Where to shop
Here are some of my favorite places to shop secondhand:
- Wild Man Vintage, 939 Mass.: The weirdest clothes. The best boots. The biggest supply of neat T-shirts.
- Arizona Trading Company, 736 Mass.: The best sunglasses, which are ironically not used. Huge selection.
- Locust Street Marketplace, 700 Locust St.: The cutest repurposed home décor shop. Think of it as a real live pinterest.com, except pricier.
- Salvation Army Store, 1601 W. 23rd St.: My go-to spot when I’m looking for a particular clothing item. The clothes are cheap; the home furnishings are not.
- Social Service League Thrift Store, 905 R.I.: Super cheap. Best spot to dig for treasures.
- Habitat ReStore, 708 Conn.: The best place to go when you’re feeling crafty.
- Lawrence Antique Mall, 830 Mass.: Vintage clothing. Cowboy boots. Weird jewelry.
If there’s anything we as a country have learned over the past five years, it’s that our earth is fragile and so is our economy.
Since 2007, the U.S. has made a step toward sustainability, both in terms of the environment and economic stability. There may be more people recycling, using coupons and driving hybrids now, but there’s a price to pay for sustainability, and that price is largely measured in dollar bills.
In this “Green Living” special edition of Lawrence Laundry, we’ll discuss three ways to go green with clothing choices. Some choices may cost you a bit extra, but they’re well worth it in the end.
Made in the USA
One of the best ways to help the environment while helping our economy is to buy products that were made in the good ol’ USA.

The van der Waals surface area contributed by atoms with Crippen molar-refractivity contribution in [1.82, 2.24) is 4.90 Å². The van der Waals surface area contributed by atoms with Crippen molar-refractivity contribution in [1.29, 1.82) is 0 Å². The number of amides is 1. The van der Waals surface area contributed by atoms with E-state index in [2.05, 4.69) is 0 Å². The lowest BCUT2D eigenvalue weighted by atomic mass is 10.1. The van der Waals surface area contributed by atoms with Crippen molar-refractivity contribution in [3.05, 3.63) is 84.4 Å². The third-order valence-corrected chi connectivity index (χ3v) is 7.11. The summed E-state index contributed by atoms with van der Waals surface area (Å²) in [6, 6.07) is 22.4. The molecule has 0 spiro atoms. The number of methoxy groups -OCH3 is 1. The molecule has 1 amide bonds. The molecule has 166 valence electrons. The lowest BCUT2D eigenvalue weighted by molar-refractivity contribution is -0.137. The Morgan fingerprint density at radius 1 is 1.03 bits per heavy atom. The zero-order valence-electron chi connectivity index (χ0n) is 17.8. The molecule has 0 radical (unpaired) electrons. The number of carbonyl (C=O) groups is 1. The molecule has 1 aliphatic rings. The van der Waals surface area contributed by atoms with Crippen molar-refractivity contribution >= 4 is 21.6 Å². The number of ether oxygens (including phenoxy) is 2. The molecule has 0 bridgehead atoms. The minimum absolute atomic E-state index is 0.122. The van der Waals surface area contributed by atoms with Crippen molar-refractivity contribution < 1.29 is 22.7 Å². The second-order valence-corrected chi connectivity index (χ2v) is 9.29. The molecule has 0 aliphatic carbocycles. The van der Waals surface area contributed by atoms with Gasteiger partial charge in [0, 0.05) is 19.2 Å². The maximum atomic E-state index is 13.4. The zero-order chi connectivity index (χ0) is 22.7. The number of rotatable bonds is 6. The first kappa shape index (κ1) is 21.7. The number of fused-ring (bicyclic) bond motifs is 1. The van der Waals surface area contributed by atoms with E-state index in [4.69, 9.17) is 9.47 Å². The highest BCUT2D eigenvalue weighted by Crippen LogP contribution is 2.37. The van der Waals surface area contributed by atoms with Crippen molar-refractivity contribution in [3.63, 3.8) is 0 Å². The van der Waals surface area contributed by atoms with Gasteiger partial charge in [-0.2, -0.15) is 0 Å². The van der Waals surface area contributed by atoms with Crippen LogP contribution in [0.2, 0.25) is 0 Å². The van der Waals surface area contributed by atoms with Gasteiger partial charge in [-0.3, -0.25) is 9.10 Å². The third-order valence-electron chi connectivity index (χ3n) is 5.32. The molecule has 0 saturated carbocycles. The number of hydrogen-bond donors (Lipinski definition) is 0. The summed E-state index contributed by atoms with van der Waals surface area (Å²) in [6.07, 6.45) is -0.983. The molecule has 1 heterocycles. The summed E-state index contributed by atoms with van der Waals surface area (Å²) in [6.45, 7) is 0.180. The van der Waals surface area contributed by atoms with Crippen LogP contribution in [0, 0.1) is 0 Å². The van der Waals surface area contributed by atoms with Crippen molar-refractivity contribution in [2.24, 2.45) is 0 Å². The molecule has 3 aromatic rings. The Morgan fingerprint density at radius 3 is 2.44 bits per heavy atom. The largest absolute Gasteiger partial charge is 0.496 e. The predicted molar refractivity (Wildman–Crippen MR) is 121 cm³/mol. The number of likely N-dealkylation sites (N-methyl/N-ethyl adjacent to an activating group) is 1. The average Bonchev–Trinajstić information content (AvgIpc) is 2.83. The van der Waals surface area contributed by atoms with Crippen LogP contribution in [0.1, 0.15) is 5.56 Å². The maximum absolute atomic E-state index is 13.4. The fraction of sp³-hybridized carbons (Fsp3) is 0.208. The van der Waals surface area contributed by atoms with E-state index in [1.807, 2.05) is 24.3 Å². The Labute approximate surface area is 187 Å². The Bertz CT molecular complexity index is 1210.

Brands like Carhartt, Baldwin Denim (made in Kansas City!), American Apparel (though they’ve declared bankruptcy), LL Bean, Gitman Brothers, Rag & Bone, Levi’s, New Balance and Red Wing produce at least some of their products in the country.
Buying clothing made in the USA can drastically reduce the fashion industry’s carbon footprint and boost our country’s economy, but you can expect to spend more money on American-made items than those shipped in from overseas.
Very rarely do I buy something new. My house and closet are filled with items I’ve bought at secondhand shops around town, received from generous friends, found at garage and estate sales, or picked up off the side of the road.
Purchasing used clothing is the easiest, cheapest, most stylish way to go green with fashion choices. Not only will you be buying one-of-a-kind items, you’ll be saving landfills from becoming overrun with unwanted garments, and you’ll be decreasing your impact on the clothing production system.
Change laundry habits
By simply hang-drying your clothes and washing in cold water, you could save more than $30 per month, according to laundrylist.org.
While this only adds up to about $360 per year, you’ll be saving the earth from some of the effects of CO2 output.
Check out the site to find out how much money you can expect to save by hang-drying clothes. Building a clothesline can cost as little as $20, and there are plenty of resources on the Internet to give you instructions on how to build your own.